I find it amazing that there was no intel that saw the attack coming, or that it was ignored.


18 posted on 12/10/2011 2:45:25 PM PST by AlexW
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To: BatGuano
Read the book and my following post re my uncle.

I haven't read the book but as I already pointed out, forces at Pearl had been on high alert but stood down in November when the Japanese peace delegation went to Washington.

The battleship was still thought of as king of the sea and U.S. navy thinking was that patrols would detect an approaching enemy fleet in time for the American fleet to set sail and met it in classic manner on the high seas.

That U.S. fighters were lined up wingtip to wingtip was to make them easier to protect against saboteurs.

19 posted on 12/10/2011 2:46:49 PM PST by fso301
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To: al44; GeronL
I always thought that the military establishment had their eyes on the Phillipines as the target.

True and that's because the Philippines lay in the path of the Japanese southward drive for raw materials in SE Asia and Indonesia.

The fact that our planes were destroyed on the ground at Clark field a day later always struck me as criminal.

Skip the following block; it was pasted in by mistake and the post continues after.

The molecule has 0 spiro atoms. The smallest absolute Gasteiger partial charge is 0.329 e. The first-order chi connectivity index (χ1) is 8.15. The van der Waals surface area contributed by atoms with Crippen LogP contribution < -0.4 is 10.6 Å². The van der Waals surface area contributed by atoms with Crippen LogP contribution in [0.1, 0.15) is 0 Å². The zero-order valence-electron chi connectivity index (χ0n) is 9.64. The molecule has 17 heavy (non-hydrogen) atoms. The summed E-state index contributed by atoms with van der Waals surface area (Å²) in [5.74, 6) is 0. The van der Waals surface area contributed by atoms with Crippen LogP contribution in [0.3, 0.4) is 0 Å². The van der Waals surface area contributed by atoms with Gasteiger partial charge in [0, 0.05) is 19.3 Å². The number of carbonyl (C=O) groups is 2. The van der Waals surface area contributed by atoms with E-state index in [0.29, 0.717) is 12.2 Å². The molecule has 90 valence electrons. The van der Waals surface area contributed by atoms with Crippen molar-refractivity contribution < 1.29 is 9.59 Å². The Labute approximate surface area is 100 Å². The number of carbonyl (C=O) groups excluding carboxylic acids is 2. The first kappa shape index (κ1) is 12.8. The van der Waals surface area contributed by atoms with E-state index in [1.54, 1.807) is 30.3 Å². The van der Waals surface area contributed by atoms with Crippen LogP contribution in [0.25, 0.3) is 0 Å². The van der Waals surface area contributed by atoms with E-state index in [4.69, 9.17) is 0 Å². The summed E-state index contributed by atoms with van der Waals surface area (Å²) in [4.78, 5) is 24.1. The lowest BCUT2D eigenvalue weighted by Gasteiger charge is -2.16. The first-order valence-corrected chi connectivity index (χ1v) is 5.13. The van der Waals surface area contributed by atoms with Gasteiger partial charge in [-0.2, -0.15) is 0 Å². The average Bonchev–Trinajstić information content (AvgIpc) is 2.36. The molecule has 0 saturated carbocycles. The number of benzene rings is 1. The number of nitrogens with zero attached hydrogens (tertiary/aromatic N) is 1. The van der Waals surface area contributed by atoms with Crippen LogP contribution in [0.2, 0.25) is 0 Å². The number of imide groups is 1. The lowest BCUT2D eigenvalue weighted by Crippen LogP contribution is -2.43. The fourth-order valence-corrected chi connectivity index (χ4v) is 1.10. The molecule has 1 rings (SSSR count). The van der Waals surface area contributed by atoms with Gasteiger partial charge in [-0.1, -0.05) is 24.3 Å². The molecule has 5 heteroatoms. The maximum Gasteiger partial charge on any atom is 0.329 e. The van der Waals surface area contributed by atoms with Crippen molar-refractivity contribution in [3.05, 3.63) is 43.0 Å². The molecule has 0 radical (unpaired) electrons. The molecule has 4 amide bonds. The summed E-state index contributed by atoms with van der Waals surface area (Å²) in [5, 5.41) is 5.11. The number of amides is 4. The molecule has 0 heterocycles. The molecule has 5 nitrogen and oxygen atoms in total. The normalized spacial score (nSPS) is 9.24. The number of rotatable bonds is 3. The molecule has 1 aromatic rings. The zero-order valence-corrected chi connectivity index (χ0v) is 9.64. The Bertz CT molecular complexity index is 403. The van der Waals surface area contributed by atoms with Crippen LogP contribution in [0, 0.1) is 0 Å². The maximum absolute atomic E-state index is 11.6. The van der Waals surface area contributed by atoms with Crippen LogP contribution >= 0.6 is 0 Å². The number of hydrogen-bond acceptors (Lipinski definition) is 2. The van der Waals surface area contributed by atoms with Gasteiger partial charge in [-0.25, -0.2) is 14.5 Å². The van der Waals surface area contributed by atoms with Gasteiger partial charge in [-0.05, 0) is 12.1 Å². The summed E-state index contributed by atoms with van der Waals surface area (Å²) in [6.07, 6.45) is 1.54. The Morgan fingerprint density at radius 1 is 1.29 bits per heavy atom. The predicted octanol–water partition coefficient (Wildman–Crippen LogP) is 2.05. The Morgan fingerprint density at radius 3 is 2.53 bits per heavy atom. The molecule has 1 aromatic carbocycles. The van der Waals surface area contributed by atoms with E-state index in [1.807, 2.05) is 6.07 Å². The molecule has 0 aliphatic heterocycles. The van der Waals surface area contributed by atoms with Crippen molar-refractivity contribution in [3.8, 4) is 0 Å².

You have to be careful here and go back to original sources. If I remember correctly, MacArthur was notified of the attack on Pearl Harbor but had not yet received orders to commence offensive action. Therefore, he didn't have the freedom to order a B-17 strike against Formosa.

The radar crew at Clark were inexperienced and the set may not have been properly working either. A network of ground based Filipino aircraft spotters were also used but for whatever reason, failed to sound the alarm in time.

MacArthur ordered the fighters up, but the timing was off and most were on the ground refueling when the Japanese bombers appeared over Clark.

20 posted on 12/10/2011 3:02:25 PM PST by fso301